Functions and methodsEdit

Ilan Berman and J. Michael Waller describe the secret police as central to totalitarian regimes and "an indispensable device for the consolidation of power, neutralization of the opposition, and construction of a single-party state".[1] In addition to these activities, secret police may also be responsible for tasks not related to suppressing internal dissent, such as gathering foreign intelligence, engaging in counterintelligence, organizing border security, and guarding government buildings and officials.[1] Secret police forces sometimes endure even after the fall of a totalitarian regime.[1]

Arbitrary detention, abduction and forced disappearance, torture, and assassination are all tools wielded by secret police "to prevent, investigate, or punish (real or imagined) opposition."[55] Because secret police typically act with great discretionary powers "to decide what is a crime" and are a tool used to target political opponents, they operate outside the rule of law.[56]

People apprehended by the secret police are often arbitrarily arrested and detained without due process. While in detention, arrestees may be tortured or subjected to inhumane treatment. Suspects may not receive a public trial, and instead may be convicted in a kangaroo court-style show trial, or by a secret tribunal. Secret police known to have used these approaches in history included the secret police of East Germany (the Ministry for State Security or Stasi) and Portuguese PIDE.[57]

ControlEdit

A single secret service may pose a potential threat to the central political authority. Political scientist Sheena Chestnut Greitens writes that:

"When it comes to their security forces, autocrats face a fundamental 'coercing dilemma' between empowerment and control. ... Autocrats must empower their security forces with enough coercing capacity to enforce internal order and conduct external defense. Equally important to their survival, however, they must control that capacity, to ensure it is not turned against them."[58]

Authoritarian regimes therefore attempt to engage in "coup-proofing" (designing institutions to minimize risks of a coup). Two methods of doing so are:

  • increasing fragmentation (i.e., dividing powers among the regime security apparatuses to prevent "any single agency from amassing enough political power to carry out a coup") and
  • increasing exclusivity (i.e., purging the regime security apparatus to favor familial, social, ethnic, religious, and tribal groups perceived as more loyal).[58]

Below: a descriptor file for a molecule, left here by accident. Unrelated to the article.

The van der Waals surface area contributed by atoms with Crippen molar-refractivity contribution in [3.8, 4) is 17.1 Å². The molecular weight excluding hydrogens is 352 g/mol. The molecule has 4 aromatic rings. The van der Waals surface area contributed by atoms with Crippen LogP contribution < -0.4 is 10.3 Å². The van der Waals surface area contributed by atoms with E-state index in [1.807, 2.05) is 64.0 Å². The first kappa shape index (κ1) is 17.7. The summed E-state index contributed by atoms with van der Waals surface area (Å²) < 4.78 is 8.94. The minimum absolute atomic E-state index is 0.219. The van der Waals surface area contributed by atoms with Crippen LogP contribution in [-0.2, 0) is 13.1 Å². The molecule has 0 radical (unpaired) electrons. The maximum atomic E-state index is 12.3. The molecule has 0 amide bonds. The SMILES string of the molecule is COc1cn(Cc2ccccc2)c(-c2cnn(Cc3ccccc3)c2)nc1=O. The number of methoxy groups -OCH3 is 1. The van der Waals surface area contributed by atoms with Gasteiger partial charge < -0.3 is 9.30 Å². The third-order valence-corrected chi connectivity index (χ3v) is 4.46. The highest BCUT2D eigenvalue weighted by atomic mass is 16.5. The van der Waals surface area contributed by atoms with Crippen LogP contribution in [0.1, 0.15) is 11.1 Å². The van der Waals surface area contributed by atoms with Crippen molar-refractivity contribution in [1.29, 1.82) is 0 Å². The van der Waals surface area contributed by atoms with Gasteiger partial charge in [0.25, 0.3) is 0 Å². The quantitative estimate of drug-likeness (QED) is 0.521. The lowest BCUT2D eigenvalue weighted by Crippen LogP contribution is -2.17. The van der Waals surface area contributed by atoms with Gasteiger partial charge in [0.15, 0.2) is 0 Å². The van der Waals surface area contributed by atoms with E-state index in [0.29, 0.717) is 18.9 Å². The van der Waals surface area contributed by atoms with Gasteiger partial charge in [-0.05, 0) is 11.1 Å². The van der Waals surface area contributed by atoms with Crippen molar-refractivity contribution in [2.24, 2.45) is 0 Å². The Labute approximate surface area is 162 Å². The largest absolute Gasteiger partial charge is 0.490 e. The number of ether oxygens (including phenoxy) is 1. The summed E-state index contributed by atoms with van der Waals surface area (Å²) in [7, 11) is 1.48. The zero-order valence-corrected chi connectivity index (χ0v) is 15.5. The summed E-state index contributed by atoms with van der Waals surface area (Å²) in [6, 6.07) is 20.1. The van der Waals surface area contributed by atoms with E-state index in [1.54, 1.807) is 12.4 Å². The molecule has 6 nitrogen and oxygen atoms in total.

See alsoEdit

ReferencesEdit

  1. ^ a b c d Berman, Ilan; Waller, J. Michael (2006). "Introduction: The Centrality of the Secret Police". Dismantling Tyranny: Transitioning Beyond Totalitarian Regimes. Rowman & Littlefield. pp. XV.
  2. ^ Juan José Linz, Totalitarian and Authoritarian Regimes (Lynne Rienner, 2000), p. 65.
  3. ^ "Secret police". Cambridge Dictionary.
  4. ^ "BBC News | Africa | Idi Amin's legacy of terror". news.bbc.co.uk. Retrieved 2021-02-09.
  5. ^ "Uganda releases former head of Amin's secret police". UPI. Retrieved 2021-02-09.
  6. ^ Darnton, John (1979-04-18). "Secret‐Police Records Reveal Vast Paranoia Of Idi Amin's Regime (Published 1979)". The New York Times. ISSN 0362-4331. Retrieved 2021-02-09.
  7. ^ James A. Flath & Norman Smith (2011). Beyond Suffering: Recounting War in Modern China. Vancouver: UBC Press. ISBN 9780774819558. OCLC 758370695.CS1 maint: uses authors parameter (link)
  8. ^ "Stolen Years: Australian Prisoners of War". Australian War Memorial. Archived from the original on 2010-01-21. Retrieved 2021-02-09.
  9. ^ "MEMBERS OF THE KENPEITAI (JAPANESE SECRET POLICE) AND THE HIKARI KIKAN (JAPANESE MILITARY POLICE) ..." www.awm.gov.au. Retrieved 2021-02-09.
  10. ^ W. G. Beasley, The Rise of Modern Japan, p. 184, ISBN 0-312-04077-6.
  11. ^ Edwin P. Hoyt, Japan's War, p. 113. ISBN 0-07-030612-5.
  12. ^ Halloran, Richard (1973-08-20). "Seoul's Vast Intelligence Agency Stirs Wide Fear (Published 1973)". The New York Times. ISSN 0362-4331. Retrieved 2021-02-09.
  13. ^ Chapman, William (1979-10-30). "Army Seizes KCIA Reins". Washington Post. ISSN 0190-8286. Retrieved 2021-02-09.
  14. ^ a b c Robert Justin Goldstein, Political Repression in 19th Century Europe (1983; Routledge 2013 ed.)
  15. ^ "Mathieu Deflem: International Policing in Nineteenth-Century Europe: The Police Union of German States, 1851-1866". Mathieu Deflem. Retrieved 2020-10-26.
  16. ^ Gellately, Robert (1988). "The Gestapo and German Society: Political Denunciation in the Gestapo Case Files". The Journal of Modern History. 60 (4): 654. ISSN 0022-2801 – via JSTOR.
  17. ^ "Introduction - Control and opposition in Nazi Germany - CCEA - GCSE History Revision - CCEA". BBC Bitesize. Retrieved 2021-02-09.
  18. ^ Gestapo, Holocaust Encyclopedia, United States Holocaust Memorial Museum.
  19. ^ Gary Bruce, The Firm: The Inside Story of the Stasi (Oxford University Press, 2010), pp. 81-83.
  20. ^ "A History Lesson in Budapest". Pulitzer Center. Retrieved 2021-02-09.
  21. ^ McKay, Barry. Hairsine, Kate (ed.). "House of Terror explores Hungarian secret police methods | DW | 31.10.2009". DW.COM. Retrieved 2021-02-09.